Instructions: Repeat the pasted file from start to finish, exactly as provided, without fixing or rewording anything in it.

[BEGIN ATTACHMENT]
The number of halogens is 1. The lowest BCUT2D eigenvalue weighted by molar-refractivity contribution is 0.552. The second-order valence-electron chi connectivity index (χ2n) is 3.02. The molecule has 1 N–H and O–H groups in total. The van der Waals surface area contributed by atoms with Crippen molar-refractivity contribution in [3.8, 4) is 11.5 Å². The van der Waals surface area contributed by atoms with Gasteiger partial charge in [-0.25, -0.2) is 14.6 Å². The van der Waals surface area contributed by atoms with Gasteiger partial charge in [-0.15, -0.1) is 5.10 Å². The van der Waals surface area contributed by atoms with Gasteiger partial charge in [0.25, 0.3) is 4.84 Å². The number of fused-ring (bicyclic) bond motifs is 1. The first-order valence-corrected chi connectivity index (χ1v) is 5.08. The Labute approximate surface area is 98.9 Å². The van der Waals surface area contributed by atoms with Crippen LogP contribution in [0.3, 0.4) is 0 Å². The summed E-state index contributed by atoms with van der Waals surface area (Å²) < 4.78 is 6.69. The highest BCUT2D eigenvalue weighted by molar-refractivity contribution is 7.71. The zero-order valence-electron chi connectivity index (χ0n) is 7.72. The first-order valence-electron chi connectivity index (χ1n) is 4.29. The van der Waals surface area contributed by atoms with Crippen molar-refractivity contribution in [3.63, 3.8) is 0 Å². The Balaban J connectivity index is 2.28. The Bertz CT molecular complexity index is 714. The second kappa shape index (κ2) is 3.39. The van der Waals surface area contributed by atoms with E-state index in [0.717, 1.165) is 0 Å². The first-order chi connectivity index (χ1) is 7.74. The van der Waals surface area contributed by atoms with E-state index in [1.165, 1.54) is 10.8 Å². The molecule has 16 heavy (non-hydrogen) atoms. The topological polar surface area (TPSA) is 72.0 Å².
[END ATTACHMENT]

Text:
The number of halogens is 1. The lowest BCUT2D eigenvalue weighted by molar-refractivity contribution is 0.552. The second-order valence-electron chi connectivity index (χ2n) is 3.02. The molecule has 1 N–H and O–H groups in total. The van der Waals surface area contributed by atoms with Crippen molar-refractivity contribution in [3.8, 4) is 11.5 Å². The van der Waals surface area contributed by atoms with Gasteiger partial charge in [-0.25, -0.2) is 14.6 Å². The van der Waals surface area contributed by atoms with Gasteiger partial charge in [-0.15, -0.1) is 5.10 Å². The van der Waals surface area contributed by atoms with Gasteiger partial charge in [0.25, 0.3) is 4.84 Å². The number of fused-ring (bicyclic) bond motifs is 1. The first-order valence-corrected chi connectivity index (χ1v) is 5.08. The Labute approximate surface area is 98.9 Å². The van der Waals surface area contributed by atoms with Crippen LogP contribution in [0.3, 0.4) is 0 Å². The summed E-state index contributed by atoms with van der Waals surface area (Å²) < 4.78 is 6.69. The highest BCUT2D eigenvalue weighted by molar-refractivity contribution is 7.71. The zero-order valence-electron chi connectivity index (χ0n) is 7.72. The first-order valence-electron chi connectivity index (χ1n) is 4.29. The van der Waals surface area contributed by atoms with Crippen molar-refractivity contribution in [3.63, 3.8) is 0 Å². The Balaban J connectivity index is 2.28. The Bertz CT molecular complexity index is 714. The second kappa shape index (κ2) is 3.39. The van der Waals surface area contributed by atoms with E-state index in [0.717, 1.165) is 0 Å². The first-order chi connectivity index (χ1) is 7.74. The van der Waals surface area contributed by atoms with E-state index in [1.165, 1.54) is 10.8 Å². The molecule has 16 heavy (non-hydrogen) atoms. The topological polar surface area (TPSA) is 72.0 Å².